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Infestation of Tuta absoluta on tomato plants of the experimental farms at Umiam (Meghalaya state, India). A. Infested stem, B. Infested fruit, C. Infested leaves, D. Heavily infested plant.

Infestation of Tuta absoluta on tomato plants of the experimental farms at Umiam (Meghalaya state, India). A. Infested stem, B. Infested fruit, C. Infested leaves, D. Heavily infested plant.

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The South American tomato pinworm, Tuta absoluta (Meyrick) (Lepidoptera: Gelechidae), although made its first entry in continental India in 2014, has not been reported occurring in northeastern areas of the country. For the first time, we recorded T. absoluta infes- tation in tomato plants in the Meghalaya state of India. The identification was c...

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Context 1
... of T. absoluta were observed in the pheromone traps for the first time during January 2017 at experimental farm at Umiam. The infestations of T. absoluta larvae were also observed in tomato plots at experimental farms of ICAR Research Complex for NEH Region, Umiam, Ri-Bhoi district of Meghalaya (Fig. 1). The identification was confirmed by external morphological characters and CO-I DNA barcoding as mentioned in the section 3.3. During the survey, mild to severe infestation of T. absoluta has been observed on tomato plants in our experimental farms located at Umiam and tomato plants in adjoining villages viz., Umroi Nongrah, Nongsder ...
Context 2
... farms located at Umiam and tomato plants in adjoining villages viz., Umroi Nongrah, Nongsder and Mawnohsynrum. The larvae were found infesting tomato leaves and fruits of the varieties Megha tomato 3, Avinash, Rocky and other genotypes. Larvae feed on mesophyll tissues in between upper and lower leaf epidermis causing typical mines on the leaves (Fig. 1). Infested fruits had holes, and larvae were found feeding on the pulp, potentially leading to secondary infection by the pathogens. Except in the Umiam site, very few plants were found infested by this pest at other locations. Because, northeastern India shares international borders with many countries, the Fig. 2 shows the possible ...
Context 3
... of T. absoluta were observed in the pheromone traps for the first time during January 2017 at experimental farm at Umiam. The infestations of T. absoluta larvae were also observed in tomato plots at experimental farms of ICAR Research Complex for NEH Region, Umiam, Ri-Bhoi district of Meghalaya (Fig. 1). The identification was confirmed by external morphological characters and CO-I DNA barcoding as mentioned in the section 3.3. During the survey, mild to severe infestation of T. absoluta has been observed on tomato plants in our experimental farms located at Umiam and tomato plants in adjoining villages viz., Umroi Nongrah, Nongsder ...
Context 4
... farms located at Umiam and tomato plants in adjoining villages viz., Umroi Nongrah, Nongsder and Mawnohsynrum. The larvae were found infesting tomato leaves and fruits of the varieties Megha tomato 3, Avinash, Rocky and other genotypes. Larvae feed on mesophyll tissues in between upper and lower leaf epidermis causing typical mines on the leaves (Fig. 1). Infested fruits had holes, and larvae were found feeding on the pulp, potentially leading to secondary infection by the pathogens. Except in the Umiam site, very few plants were found infested by this pest at other locations. Because, northeastern India shares international borders with many countries, the Fig. 2 shows the possible ...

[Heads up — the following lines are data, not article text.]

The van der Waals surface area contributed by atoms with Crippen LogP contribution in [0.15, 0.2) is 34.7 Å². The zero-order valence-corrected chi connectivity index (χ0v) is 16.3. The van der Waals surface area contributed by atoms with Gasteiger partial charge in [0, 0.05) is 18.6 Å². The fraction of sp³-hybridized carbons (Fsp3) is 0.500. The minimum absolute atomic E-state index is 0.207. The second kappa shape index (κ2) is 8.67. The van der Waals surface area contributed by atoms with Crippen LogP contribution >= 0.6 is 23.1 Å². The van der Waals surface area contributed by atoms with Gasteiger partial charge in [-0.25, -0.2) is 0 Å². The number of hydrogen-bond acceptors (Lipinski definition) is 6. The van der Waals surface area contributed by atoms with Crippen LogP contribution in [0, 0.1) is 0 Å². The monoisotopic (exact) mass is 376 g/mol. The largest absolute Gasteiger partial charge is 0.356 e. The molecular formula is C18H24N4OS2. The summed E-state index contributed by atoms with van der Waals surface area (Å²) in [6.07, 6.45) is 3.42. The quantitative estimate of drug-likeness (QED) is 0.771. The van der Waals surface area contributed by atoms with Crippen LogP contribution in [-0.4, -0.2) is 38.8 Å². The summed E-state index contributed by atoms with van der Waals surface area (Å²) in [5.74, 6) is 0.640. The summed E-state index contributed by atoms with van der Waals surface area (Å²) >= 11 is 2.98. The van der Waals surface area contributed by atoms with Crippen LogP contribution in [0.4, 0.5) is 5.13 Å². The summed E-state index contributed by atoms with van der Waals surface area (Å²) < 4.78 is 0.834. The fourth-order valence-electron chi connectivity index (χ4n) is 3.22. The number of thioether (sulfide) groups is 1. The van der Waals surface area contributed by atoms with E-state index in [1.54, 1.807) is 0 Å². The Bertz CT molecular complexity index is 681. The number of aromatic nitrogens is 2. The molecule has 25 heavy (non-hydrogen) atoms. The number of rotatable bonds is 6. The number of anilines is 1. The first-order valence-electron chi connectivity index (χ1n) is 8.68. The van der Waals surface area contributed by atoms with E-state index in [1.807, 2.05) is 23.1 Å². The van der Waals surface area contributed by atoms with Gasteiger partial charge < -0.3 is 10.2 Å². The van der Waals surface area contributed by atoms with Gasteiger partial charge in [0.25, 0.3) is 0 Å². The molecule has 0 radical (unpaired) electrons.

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... The non-resilient vegetation characteristics of these basins basically show their incompetence to attain the required soil moisture conditions for vegetation redevelopment once the dry period ends. However, Northeastern river basins and Indo-Gangetic plain shows less ecological response to flash droughts as they were considered as one of the most ecological rich regions of the country (Sankarganesh et al., 2017) where vegetation can tolerate extreme deviations in soil moisture conditions. A lower response frequency in Northeastern India and Indo-Gangetic plain indicates a lower risk to the ecosystem (GPP). ...
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... Increased trade between countries, poor quarantine and surveillance are the major reasons for its quick global spread (Han et al. 2019). In India, T. absoluta has rapidly spread to all the tomato growing areas following its invasion in 2014 (Sridhar et al. 2014;Shashank et al. 2015;Ballal et al. 2016;Sharma and Gavkare 2017;Sankarganesh et al. 2017). Endophytic feeding habit, high population growth rate, high dispersal, ability to adapt to varied climates, etc. make this pest more challenging (Desneux et al. 2010;Desneux et al. 2011;Tonnang et al. 2015;Campos et al. 2017). ...
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... There are considerable concerns regarding the rapid geographic expansion of SATP in the tomato-growing regions due to their biological traits that hinder effective control (McNitt et al., 2019;Campos et al., 2021;Ponti et al., 2021). In addition to previously documented infected areas (Campos et al., 2017;Sankarganesh et al., 2017;Sylla et al., 2017;Han et al., 2018Han et al., , 2019Mansour et al., 2018;Sylla et al., 2019;Tabuloc et al., 2019;Verheggen & Fontus, 2019), SATP was recently reported in Western China (Li et al., 2021), threatening local production and the export of fresh tomatoes to countries without SATP infestation (Xian et al., 2017;Han et al., 2018). ...